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GLMA boss speaks on availability of Tobaski rams

Oct 10, 2012, 9:50 AM | Article By: Abdoulie Nyockeh

The availability of rams for the Tobaski this year is an issue of concern to not only to the Gambian authorities, but also those in Senegal and other countries, and measures have been instituted to ensure availability of rams to Muslims, the head of the Gambia Livestock Marketing Agency (GLMA) has said.

Speaking in an interview with The Point in his office at Abuko yesterday, Dr Demba B. Jallow, Director General of the GLMA said this is largely due to the political events in Mali, where most Tobaski rams for The Gambia and Senegal originate.

“The poor crop yield last year has also reduced our farmers’ capacity to participate in the marketing of rams, as well as the high Dalasi/CFA exchange rate currently being witnessed by all,” Dr Jallow added.

“It is going to be very difficult, and it is important that people try to secure rams at village levels or even other places to avoid the rush that may happen.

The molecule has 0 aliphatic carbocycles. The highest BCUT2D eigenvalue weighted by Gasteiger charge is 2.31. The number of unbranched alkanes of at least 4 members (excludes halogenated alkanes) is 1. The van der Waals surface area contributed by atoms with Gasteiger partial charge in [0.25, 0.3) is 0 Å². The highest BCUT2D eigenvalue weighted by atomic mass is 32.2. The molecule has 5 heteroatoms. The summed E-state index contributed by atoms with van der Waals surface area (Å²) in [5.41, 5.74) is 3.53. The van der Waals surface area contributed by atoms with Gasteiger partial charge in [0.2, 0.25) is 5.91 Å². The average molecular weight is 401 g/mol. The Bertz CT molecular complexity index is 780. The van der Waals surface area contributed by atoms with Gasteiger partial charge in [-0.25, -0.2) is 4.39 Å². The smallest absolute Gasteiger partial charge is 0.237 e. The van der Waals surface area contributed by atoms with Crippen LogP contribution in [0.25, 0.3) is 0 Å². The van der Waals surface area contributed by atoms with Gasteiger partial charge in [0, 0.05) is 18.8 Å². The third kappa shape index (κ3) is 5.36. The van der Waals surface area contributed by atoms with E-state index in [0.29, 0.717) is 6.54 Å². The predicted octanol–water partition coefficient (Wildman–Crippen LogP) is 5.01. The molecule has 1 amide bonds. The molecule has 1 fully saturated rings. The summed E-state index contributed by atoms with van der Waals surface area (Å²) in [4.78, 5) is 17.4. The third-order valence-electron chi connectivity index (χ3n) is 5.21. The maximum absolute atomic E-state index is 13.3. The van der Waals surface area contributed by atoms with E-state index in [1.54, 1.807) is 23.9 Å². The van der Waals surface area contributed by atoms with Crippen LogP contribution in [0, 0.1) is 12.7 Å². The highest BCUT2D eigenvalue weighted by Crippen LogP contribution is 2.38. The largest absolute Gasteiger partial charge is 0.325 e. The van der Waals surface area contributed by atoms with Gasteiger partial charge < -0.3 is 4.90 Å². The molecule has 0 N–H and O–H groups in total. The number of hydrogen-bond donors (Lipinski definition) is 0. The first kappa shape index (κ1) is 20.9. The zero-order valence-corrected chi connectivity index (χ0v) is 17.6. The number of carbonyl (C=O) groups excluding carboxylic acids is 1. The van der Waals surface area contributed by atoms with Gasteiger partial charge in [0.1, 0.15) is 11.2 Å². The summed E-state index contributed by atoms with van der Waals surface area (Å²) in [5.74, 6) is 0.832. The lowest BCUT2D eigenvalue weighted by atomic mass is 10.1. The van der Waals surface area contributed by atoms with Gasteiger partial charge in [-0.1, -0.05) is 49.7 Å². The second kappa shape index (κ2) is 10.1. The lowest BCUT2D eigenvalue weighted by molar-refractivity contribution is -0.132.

“It is not to cause panic, but at least people need to know that this year will not be as easy as last year in securing rams,” he stated.

He noted that it is incumbent on all to show restraint and foresight in the execution of our noble duties during such critical periods, by encouraging the free movement of animals during this period.

The GLMA boss revealed that, annually, the GLMA organises the Tobaski ram sale in Abuko to serve as a market outlet for local farmers and livestock dealers, and those from within the sub-region.

This move, he went on, has been helpful in the past in increasing the number of rams that get to Abuko from all parts of the sub-region, thereby ensuring the availability of affordable rams for the people.

“Also during this period, the agency temporarily waives all forms of fees levied on sheep and goats, to help attract many dealers and allow the participation of all regardless of place of origin,” he stated.

On the pricing of the rams, Dr Jallow said the agency cannot give a fix price, but will do all it can to ensure that mechanisms are put in place for dealers to sell their rams at reasonable prices.

“We will not institute a price for the animals, but the agency will make sure that farmers and ram dealers don’t sell at higher prices,” he stated.